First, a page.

City of Mesa, AZ

Cenozoic Lobby


Lobby photo

Welcome to the Arizona Museum of Natural History! As you enter the museum through the Cenozoic Lobby, animals dating from the Pliocene-Pleistocene Epochs, approximately 3 million years to 10,000 years ago, greet you. These include mammoth, mastodon, American lion, one-toed horse, the armadillo-like Glyptotherium, and four species of fossil turtles.

photo of Mammoth skeleton

Columbian mammoth, Mammuthus columbi. Mammoths entered North America from Eurasia via the Beringia land bridge from Asia to North America between 1.6 and 1.3 million years ago. There are several species of mammoth, but all identified with certainty from Arizona are Columbian mammoths. Columbian mammoths stood up to 13 feet (4 meters) tall at the shoulder and weighed 9.8 tons (10,000 kilograms). They grew tusks up to 16 feet (4.9 meters), the longest in the elephant family!

photo of Mastadon skeleton

American mastodon, Mammut americanum, lived approximately from 3.75 million years ago until 10,000 years ago. This individual, the largest mastodon on display in the world, died between about 17,000 and 13,000 years ago. Mastodons were woodland animals with teeth more adapted to browsing branches than were the grinding teeth of the grass-grazing, more open country mammoths. Adult mastodons stood between 8 and 10 feet (2.5-3 meters) at the shoulder and weighed between 4 and 6 tons (3,500 –5,400 kilograms).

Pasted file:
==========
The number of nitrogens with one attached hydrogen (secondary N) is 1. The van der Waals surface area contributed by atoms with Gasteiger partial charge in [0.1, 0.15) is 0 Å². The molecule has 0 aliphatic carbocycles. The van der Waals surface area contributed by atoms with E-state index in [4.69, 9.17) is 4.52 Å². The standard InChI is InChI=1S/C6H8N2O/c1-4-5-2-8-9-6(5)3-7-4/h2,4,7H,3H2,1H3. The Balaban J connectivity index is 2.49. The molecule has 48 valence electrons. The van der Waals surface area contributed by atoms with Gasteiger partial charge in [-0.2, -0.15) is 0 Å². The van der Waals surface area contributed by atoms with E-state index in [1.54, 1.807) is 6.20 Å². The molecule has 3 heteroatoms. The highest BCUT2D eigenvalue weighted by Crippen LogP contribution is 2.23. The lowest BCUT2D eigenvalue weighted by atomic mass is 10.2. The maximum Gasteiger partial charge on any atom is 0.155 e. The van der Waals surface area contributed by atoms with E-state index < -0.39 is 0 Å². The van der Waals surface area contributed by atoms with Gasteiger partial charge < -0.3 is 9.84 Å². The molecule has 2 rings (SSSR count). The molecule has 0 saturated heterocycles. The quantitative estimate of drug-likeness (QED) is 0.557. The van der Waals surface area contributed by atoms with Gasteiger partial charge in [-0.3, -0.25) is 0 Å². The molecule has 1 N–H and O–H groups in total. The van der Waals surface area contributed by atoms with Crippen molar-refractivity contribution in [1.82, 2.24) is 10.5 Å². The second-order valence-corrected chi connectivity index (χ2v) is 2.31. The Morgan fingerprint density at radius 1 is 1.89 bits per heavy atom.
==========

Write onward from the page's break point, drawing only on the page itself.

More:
photo of Horse skeleton

The one-toed Hagerman Horse and a limb, skull and tracks of the three-toed horse, Nannippus. Both horses occur at the AzMNH’s 111 Ranch excavations.

photo of lion skeleton

The American lion, Pantheria atrox. The American lion is a little larger than an African lion. The American lion was a powerful predator with large canines and retractable claws. The lion probably killed such large prey as ancient horse and bison and smaller animals such as antelope and deer. The American lion became extinct about 10,000 years ago.

photo of turtle shells

Turtles and tortoises from the 111 Ranch beds in southeastern Arizona, about 2.4 million year old. Left rear: North American giant tortoise, Hesperotestudo. Left front: gopher tortoise, Gopherus. Right front: an accumulation of western box turtles, Terrepene ornata.

Walk under the 8-foot wide megalodon jaws, from Carcharodon megalodon, who lived 23-6 million years ago. This giant shark lived in oceans worldwide, was over 40 feet long and ate meat, preferably whales. Like most sharks, megalodon replaced a lost tooth with the one behind it.



53 N. Macdonald
Mesa, AZ 85201

(One block north of Main Street in downtown Mesa. Take US 60 or 202 to Country Club Drive, go to Main Street, and proceed one-half mile east to Macdonald) - View Map



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